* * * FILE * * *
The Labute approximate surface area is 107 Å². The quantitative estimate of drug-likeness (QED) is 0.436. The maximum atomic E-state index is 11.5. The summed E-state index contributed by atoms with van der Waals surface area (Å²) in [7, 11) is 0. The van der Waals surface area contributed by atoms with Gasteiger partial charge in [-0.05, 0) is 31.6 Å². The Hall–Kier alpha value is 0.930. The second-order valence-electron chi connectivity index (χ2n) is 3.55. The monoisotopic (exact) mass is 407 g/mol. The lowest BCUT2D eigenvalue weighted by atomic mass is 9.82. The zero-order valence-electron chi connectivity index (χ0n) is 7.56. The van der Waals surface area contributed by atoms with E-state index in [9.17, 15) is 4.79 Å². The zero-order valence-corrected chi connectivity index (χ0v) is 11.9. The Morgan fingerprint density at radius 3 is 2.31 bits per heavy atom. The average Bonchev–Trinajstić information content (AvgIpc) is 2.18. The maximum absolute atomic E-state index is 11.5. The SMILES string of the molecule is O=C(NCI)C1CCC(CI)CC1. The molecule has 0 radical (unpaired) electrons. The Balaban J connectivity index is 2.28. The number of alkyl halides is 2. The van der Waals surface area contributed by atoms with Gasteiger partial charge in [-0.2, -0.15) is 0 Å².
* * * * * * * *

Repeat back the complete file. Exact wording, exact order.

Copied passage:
The Labute approximate surface area is 107 Å². The quantitative estimate of drug-likeness (QED) is 0.436. The maximum atomic E-state index is 11.5. The summed E-state index contributed by atoms with van der Waals surface area (Å²) in [7, 11) is 0. The van der Waals surface area contributed by atoms with Gasteiger partial charge in [-0.05, 0) is 31.6 Å². The Hall–Kier alpha value is 0.930. The second-order valence-electron chi connectivity index (χ2n) is 3.55. The monoisotopic (exact) mass is 407 g/mol. The lowest BCUT2D eigenvalue weighted by atomic mass is 9.82. The zero-order valence-electron chi connectivity index (χ0n) is 7.56. The van der Waals surface area contributed by atoms with E-state index in [9.17, 15) is 4.79 Å². The zero-order valence-corrected chi connectivity index (χ0v) is 11.9. The Morgan fingerprint density at radius 3 is 2.31 bits per heavy atom. The average Bonchev–Trinajstić information content (AvgIpc) is 2.18. The maximum absolute atomic E-state index is 11.5. The SMILES string of the molecule is O=C(NCI)C1CCC(CI)CC1. The molecule has 0 radical (unpaired) electrons. The Balaban J connectivity index is 2.28. The number of alkyl halides is 2. The van der Waals surface area contributed by atoms with Gasteiger partial charge in [-0.2, -0.15) is 0 Å².